Can you teach an old dog new tricks? Si Richardson of GCN used to be professional Cross Country racer, so can Neil teach him some new tricks to help his riding?]
Low centre of gravity is vital, but can be difficult with a high saddle. To do this you want to apply your weight to the outside foot and keep your heels down. You can also shift your hips towards the outside foot and keep your chest low over the bars to ensure even distribution of weight across both wheels.
Keep your heels down to avoid the wheel skipping over the ground. The more the tyres are touching the ground the more traction you’ll get.
Dropping the Saddle:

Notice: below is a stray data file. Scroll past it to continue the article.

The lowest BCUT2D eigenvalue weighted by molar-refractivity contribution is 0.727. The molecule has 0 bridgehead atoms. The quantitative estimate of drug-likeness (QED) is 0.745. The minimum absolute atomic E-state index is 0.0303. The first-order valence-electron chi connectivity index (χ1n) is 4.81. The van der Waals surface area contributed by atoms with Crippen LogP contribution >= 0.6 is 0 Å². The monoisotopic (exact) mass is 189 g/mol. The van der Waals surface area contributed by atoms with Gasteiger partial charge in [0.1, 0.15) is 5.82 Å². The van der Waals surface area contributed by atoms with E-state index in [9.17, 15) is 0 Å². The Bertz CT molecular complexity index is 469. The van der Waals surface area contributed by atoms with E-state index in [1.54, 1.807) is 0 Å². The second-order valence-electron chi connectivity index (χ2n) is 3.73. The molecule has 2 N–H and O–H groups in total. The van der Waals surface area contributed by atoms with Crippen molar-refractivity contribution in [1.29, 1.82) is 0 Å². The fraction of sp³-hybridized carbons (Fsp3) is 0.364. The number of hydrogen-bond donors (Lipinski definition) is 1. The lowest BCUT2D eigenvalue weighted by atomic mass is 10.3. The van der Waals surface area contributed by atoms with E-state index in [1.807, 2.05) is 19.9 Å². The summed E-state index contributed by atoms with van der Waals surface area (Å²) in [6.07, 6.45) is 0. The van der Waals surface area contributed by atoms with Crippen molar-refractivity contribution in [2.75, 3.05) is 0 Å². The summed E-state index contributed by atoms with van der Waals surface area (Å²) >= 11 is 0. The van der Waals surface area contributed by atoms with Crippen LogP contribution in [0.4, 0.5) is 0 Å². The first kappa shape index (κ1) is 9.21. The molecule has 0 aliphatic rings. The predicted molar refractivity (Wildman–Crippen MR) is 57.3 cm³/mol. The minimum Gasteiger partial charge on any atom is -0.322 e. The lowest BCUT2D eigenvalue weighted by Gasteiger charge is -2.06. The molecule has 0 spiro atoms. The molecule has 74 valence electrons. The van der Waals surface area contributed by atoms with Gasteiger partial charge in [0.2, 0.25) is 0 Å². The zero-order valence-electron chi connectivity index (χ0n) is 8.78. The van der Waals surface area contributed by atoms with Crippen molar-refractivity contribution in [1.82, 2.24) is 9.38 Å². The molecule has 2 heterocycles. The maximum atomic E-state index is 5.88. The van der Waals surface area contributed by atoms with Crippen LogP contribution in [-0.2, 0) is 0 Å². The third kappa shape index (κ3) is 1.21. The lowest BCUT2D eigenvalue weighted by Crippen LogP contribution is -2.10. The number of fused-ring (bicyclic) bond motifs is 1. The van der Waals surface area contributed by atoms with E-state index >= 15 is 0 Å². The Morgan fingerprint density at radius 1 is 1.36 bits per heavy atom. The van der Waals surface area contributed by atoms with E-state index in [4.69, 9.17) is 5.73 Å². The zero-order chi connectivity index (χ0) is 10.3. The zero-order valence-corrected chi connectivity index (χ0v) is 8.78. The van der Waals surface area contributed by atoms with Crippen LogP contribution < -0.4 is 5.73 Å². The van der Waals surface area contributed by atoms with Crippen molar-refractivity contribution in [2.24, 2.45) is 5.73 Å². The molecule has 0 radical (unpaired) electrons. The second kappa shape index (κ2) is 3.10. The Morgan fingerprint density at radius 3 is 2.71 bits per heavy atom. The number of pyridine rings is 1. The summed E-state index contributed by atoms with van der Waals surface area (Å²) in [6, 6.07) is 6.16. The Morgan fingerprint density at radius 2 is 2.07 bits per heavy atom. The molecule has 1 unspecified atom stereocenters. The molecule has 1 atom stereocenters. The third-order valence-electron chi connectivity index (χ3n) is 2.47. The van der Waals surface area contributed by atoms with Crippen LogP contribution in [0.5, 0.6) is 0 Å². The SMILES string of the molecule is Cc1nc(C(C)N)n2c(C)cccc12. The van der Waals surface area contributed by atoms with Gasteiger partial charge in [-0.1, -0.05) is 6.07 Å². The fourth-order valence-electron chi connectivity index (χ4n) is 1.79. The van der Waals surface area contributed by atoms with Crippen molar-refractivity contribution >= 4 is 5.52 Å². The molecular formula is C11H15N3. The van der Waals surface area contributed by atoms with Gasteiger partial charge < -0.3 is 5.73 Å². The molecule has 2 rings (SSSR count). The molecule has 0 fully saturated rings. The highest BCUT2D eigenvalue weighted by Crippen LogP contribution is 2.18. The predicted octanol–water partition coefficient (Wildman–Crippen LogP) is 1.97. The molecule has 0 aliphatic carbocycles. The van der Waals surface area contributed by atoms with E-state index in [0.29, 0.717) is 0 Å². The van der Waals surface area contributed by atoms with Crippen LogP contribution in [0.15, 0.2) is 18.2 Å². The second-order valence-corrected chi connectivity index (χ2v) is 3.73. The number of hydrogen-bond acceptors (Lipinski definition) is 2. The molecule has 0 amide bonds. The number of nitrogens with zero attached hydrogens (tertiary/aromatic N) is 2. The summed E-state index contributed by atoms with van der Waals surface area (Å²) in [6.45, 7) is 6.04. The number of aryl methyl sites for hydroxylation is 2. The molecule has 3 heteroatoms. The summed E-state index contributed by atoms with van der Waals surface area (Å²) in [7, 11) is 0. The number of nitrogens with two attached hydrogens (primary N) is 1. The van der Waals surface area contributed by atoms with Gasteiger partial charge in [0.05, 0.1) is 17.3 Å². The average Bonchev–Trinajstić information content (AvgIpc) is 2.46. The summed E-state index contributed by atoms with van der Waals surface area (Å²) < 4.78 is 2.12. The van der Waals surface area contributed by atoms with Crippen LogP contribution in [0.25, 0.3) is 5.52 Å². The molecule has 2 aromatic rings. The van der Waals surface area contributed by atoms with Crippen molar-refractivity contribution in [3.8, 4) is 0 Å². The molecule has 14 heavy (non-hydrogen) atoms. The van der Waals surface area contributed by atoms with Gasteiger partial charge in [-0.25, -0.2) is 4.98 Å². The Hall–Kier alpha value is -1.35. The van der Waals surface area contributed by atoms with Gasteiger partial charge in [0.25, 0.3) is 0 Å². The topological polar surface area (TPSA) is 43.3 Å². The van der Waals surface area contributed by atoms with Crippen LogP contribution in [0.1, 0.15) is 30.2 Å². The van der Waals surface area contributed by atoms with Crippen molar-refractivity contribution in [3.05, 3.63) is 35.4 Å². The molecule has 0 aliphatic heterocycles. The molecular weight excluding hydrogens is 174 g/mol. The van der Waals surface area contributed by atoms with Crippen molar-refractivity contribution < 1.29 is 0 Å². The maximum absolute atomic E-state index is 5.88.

As Cross Country trails have got steeper and more technical over the years it can be worth dropping your saddle an inch or getting a dropper post. Most riders can drop their seat by an inch without sacrificing too much pedalling efficiency.
Pumping is a great and easy way to gain speed over flats or descents. Pumping into the ground by pushing your hips down (imagine trying to increase the weight on bathroom scales) will help you gain speed over transitions on the trail.